But the shop is still my passion. Killing people became second nature, and has even come to be a good stress reliever. It also gives you quite the workout hauling a dead body full of alcohol into your van, out of the van and chopping it up. Going through almost three humans a day has really helped me beef up. Who needs a gym?
Twenty years down the road no one had figured it out; who would suspect a simple restaurant owner? I still serve the freshest produce with my free-range human meat products. We don’t serve minors, though. I still have some morals.
Wow… You took the picture a little literally.
Didn’t expect the twist with the people.
Yeah, I was really struggling with that one…so I went literal. But I thought it needed a creepy factor.
LikeLiked by 1 person
I am the best janitor in the whole world. Not the most glamourous job, an underappreciated job for sure too. For all them polite folk, I’ll do you the favour of leaving out the details. The mildest of these have been cleaning up washrooms inside recreational centers. I’ll let you figure it out from there. What I’m good at however is staying up till 4 o’clock to get an entire floor done. What the boss wants he gets.
I vacuum the last cubicle before checking my archaic wrist watch. Putting the bulky vacuum cleaner inside the closet. I step into the elevator and press the button for the ground floor. I stood alone with my blue coveralls as each ding of a floor tolled. 31. “Ding!” 30. “Ding! 29. “Ding!”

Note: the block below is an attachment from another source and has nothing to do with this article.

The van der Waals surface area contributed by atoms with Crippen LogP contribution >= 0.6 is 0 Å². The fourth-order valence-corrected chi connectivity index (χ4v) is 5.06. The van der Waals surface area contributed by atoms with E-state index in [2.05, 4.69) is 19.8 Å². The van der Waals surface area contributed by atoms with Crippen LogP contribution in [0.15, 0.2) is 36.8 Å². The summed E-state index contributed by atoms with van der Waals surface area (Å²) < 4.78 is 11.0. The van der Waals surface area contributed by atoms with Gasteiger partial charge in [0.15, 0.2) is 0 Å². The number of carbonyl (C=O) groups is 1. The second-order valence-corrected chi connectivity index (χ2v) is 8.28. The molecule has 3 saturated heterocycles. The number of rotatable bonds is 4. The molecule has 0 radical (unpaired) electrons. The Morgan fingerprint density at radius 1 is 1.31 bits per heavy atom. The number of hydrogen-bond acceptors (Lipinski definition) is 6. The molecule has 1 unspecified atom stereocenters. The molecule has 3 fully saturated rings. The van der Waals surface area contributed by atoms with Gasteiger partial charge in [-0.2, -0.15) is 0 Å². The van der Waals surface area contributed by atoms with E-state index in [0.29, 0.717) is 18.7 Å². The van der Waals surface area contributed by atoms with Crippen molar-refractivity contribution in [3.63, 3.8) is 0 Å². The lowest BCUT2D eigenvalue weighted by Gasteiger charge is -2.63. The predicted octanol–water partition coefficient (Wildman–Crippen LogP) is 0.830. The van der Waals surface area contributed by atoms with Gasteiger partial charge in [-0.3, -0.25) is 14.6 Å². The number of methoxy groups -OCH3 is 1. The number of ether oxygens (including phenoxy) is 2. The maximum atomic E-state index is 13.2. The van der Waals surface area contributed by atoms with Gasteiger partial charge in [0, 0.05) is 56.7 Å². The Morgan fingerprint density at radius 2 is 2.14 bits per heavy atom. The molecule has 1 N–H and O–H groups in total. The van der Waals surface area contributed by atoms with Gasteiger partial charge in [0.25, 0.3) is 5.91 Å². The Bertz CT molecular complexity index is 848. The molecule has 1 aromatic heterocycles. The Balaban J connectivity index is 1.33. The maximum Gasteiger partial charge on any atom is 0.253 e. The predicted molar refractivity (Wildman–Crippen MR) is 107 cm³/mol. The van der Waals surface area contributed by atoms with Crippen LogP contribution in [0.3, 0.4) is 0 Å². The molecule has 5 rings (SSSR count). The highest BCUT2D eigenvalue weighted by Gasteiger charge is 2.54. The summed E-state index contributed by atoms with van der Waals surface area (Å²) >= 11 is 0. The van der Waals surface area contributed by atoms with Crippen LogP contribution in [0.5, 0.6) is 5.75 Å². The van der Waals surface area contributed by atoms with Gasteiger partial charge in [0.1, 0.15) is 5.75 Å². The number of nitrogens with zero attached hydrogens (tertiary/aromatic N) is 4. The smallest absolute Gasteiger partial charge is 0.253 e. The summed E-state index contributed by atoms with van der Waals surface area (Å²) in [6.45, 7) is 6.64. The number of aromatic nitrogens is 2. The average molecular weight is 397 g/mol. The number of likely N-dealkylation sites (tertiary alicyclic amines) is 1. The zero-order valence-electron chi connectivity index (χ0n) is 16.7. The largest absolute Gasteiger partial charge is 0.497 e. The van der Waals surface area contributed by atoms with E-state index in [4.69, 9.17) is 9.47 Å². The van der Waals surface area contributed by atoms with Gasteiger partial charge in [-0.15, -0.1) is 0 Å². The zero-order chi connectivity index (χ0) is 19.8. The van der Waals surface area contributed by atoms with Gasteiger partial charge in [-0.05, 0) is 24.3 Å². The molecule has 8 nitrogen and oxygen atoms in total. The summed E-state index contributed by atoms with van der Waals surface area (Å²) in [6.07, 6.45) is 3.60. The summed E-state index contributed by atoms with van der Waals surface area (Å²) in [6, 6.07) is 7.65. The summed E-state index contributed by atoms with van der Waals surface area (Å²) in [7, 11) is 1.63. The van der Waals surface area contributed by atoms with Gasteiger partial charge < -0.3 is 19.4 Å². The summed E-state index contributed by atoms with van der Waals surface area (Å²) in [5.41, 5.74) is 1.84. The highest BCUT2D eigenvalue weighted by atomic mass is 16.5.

I idly check my watch again as the elevator finally comes to a stop at the ground floor. “Another night done.” I said sadly.
Created to Write:
Rick’s time at the lumber yard either paid off or showed his talents. Aside from helping with the machinery at the farm, he’d go into the back and chop wood. Finn didn’t think anything about it, until he went to watch. Rick would put the log on the stump, pick up the axe, and swing.
Finn’s mouth dropped open. He watched a few more times, before yelling, “Dude!”
Rick stops and looks at his friend, “Hey, Finn! What’s wrong?”
“How do you do that?” Finn asks, walking over.
“Uhh… what?” Rick asks.
Finn picks up two of the halves he recently chopped, “These are perfect haves.” He runs his hand along the cut, marveling the symmetry from an artists perspective.
Rick shrugs, “What can I say, it’s a gift.”
Finn gently sets down what he believes is a work of art, then demands, “Do it again.”
Rick raises the axe to strike.
“Wait wait, let me get the others!” Finn runs back to the house, “GUYS! RICK’S CHOPPING WOOD!!”